Monitoring fibrinolysis in whole blood by viscoelastic instruments: A comparison of ROTEM and ReoRox.
Research output: Contribution to journal › Article
Objective. Increased fibrinolysis with the risk of bleeding is a consequence of thrombolytic therapy and can also be seen in clinical situations such as acute trauma. Thrombelastography and thrombelastometry are viscoelastic coagulation instruments that can detect higher degrees of fibrinolysis; hyperfibrinolysis. A newer viscoelastic instrument is the ReoRox, which uses free oscillation rheometry to detect clot formation, strength and fibrinolysis. The ReoRox has a new test for detection of fibrinolysis, called ReoLyse. The aim of this study was to compare ReoRox with its new ReoLyse test with rotational thrombelastometry (ROTEM) in the monitoring of in vitro-induced fibrinolysis. Methods. Whole blood from 10 healthy volunteers was mixed with tissue plasminogen activator (t-PA) to obtain seven different plasma concentrations (0, 0.25, 0.5, 0.75, 1, 3 and 5 μg/mL). Whole blood samples with the different t-PA plasma concentrations were analyzed with ROTEM EXTEM and FIBTEM tests, ReoRox standard test Fib1 (clot formation/strength) and ReoLyse (fibrinolysis) tests. Results. The fibrinolysis variables with the best dose-response effect were the ReoRox ReoLyse lysis variables and ROTEM EXTEM Time to complete lysis. However, these variables only detected high t-PA levels (> 1 μg/mL). Conclusions. The new ReoRox ReoLyse test provides more information on fibrinolysis compared to the ReoRox Fib1 program. Neither ReoRox nor ROTEM could detect lower degrees of fibrinolysis. ReoRox is a valuable alternative to ROTEM to study high degrees of fibrinolysis and should be evaluated in clinical situations with increased fibrinolysis and during therapeutic thrombolysis.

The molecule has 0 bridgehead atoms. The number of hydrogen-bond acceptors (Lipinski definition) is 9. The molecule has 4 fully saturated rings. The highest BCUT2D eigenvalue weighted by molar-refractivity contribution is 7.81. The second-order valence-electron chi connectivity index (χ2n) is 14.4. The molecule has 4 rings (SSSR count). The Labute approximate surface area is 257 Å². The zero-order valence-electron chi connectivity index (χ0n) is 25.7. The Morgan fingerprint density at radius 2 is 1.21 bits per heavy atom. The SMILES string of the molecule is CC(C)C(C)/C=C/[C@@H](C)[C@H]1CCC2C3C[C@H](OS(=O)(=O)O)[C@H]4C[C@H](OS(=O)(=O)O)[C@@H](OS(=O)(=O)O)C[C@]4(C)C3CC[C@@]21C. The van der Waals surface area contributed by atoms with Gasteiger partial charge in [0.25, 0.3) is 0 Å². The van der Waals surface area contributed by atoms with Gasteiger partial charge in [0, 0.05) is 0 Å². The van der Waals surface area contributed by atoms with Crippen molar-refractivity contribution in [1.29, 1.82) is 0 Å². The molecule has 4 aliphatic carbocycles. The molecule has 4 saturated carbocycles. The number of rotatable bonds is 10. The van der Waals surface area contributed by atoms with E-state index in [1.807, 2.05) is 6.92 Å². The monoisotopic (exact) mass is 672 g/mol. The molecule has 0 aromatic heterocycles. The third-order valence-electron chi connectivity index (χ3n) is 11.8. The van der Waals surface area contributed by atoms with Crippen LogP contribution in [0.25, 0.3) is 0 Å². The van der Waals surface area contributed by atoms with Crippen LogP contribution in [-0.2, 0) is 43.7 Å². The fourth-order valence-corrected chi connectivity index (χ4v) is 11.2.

|Research areas and keywords||
Subject classification (UKÄ) – MANDATORY
|Journal||Scandinavian Journal of Clinical & Laboratory Investigation|
|Publication status||Published - 2013|
Related research output
Caroline Nilsson, 2016, Lund: Lund University, Faculty of Medicine. 77 p.
Research output: Thesis › Doctoral Thesis (compilation)